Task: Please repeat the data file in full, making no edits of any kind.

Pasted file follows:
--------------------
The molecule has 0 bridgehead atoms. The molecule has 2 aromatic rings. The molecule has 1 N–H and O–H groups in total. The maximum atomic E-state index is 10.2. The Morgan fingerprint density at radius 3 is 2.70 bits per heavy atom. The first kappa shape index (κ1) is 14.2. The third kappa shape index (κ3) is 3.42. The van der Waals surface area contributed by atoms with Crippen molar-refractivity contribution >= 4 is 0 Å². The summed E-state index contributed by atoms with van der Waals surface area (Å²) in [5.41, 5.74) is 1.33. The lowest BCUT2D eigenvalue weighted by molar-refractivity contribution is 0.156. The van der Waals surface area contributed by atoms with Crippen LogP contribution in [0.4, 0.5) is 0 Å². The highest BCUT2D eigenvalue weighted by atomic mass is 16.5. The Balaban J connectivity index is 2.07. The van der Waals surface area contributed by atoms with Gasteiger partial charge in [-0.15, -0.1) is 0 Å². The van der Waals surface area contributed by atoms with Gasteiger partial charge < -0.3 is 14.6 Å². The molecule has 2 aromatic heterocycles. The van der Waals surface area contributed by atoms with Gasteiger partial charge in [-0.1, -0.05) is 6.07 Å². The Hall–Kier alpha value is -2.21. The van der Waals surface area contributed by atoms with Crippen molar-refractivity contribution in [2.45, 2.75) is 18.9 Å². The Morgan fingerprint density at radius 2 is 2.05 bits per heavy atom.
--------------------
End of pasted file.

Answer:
The molecule has 0 bridgehead atoms. The molecule has 2 aromatic rings. The molecule has 1 N–H and O–H groups in total. The maximum atomic E-state index is 10.2. The Morgan fingerprint density at radius 3 is 2.70 bits per heavy atom. The first kappa shape index (κ1) is 14.2. The third kappa shape index (κ3) is 3.42. The van der Waals surface area contributed by atoms with Crippen molar-refractivity contribution >= 4 is 0 Å². The summed E-state index contributed by atoms with van der Waals surface area (Å²) in [5.41, 5.74) is 1.33. The lowest BCUT2D eigenvalue weighted by molar-refractivity contribution is 0.156. The van der Waals surface area contributed by atoms with Crippen LogP contribution in [0.4, 0.5) is 0 Å². The highest BCUT2D eigenvalue weighted by atomic mass is 16.5. The Balaban J connectivity index is 2.07. The van der Waals surface area contributed by atoms with Gasteiger partial charge in [-0.15, -0.1) is 0 Å². The van der Waals surface area contributed by atoms with Gasteiger partial charge < -0.3 is 14.6 Å². The molecule has 2 aromatic heterocycles. The van der Waals surface area contributed by atoms with Gasteiger partial charge in [-0.1, -0.05) is 6.07 Å². The Hall–Kier alpha value is -2.21. The van der Waals surface area contributed by atoms with Crippen molar-refractivity contribution in [2.45, 2.75) is 18.9 Å². The Morgan fingerprint density at radius 2 is 2.05 bits per heavy atom.